Dell Suit Reveals Lucrative Domain-Name Trade

A civil suit filed in Florida by Dell and its Alienware subsidiary is giving insight into the enormous sums of money that can be made by creating Web pages full of advertising links. In October, Dell sued a group of domain registrars, alleging the companies bought more than 1,100 domain names with trademark-infringing characteristics, such as "dellbatterrogram.com" in order to put advertising links on the pages.

The practice, known as typosquatting, is illegal. It's intended to draw unwitting Web surfers to pages with URLs (uniform resource locators) that are similar to legitimate sites, and then redirect them to other sites. The owners of these Web sites get revenue from advertising referral programs every time a link is clicked.

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7 Comments

Ever heard of Google? For instance, Google highlights keywords in domain names as well.

These typo-squatting companies rely heavily on search engines for traffic. Not necessarily direct typo traffic.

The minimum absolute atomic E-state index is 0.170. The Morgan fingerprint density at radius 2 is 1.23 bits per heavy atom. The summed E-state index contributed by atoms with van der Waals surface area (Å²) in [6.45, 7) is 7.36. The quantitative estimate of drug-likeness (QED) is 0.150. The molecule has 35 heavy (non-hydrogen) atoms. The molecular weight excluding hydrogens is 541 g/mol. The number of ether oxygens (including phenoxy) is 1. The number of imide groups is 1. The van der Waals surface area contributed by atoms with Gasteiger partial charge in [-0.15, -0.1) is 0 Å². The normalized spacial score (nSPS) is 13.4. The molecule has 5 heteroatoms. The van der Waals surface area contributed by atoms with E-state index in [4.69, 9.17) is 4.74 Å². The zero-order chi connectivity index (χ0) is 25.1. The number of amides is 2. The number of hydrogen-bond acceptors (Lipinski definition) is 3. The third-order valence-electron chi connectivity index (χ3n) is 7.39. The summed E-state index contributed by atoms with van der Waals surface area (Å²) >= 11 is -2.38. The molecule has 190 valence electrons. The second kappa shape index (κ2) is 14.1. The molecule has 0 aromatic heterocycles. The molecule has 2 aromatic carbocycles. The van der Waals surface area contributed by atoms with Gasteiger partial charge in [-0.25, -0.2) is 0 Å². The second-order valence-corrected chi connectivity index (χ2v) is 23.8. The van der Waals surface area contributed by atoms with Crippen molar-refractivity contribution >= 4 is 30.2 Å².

I thought this was widely known already that it happens? but I really wish it'd stop... i dont know how many times i type dslreports.com wrong or ebay and get a ad site.... like ebya.com....

(necrosis said @ #4)
I wonder if whitehouse.com can fall under this.

no it cant, the white house does not profit as a corporation / company.. the white house is a part of the government... there has been case law before about this because of that reason it's never been taken down... heck I could start a site CIA.COM or FBI.COM or NSA.COM and have the same ruleing... but something like USPS.GOV which is the post office is also a for profit business in a sense so they got USPS.COM for themselves from someone who squatted on it

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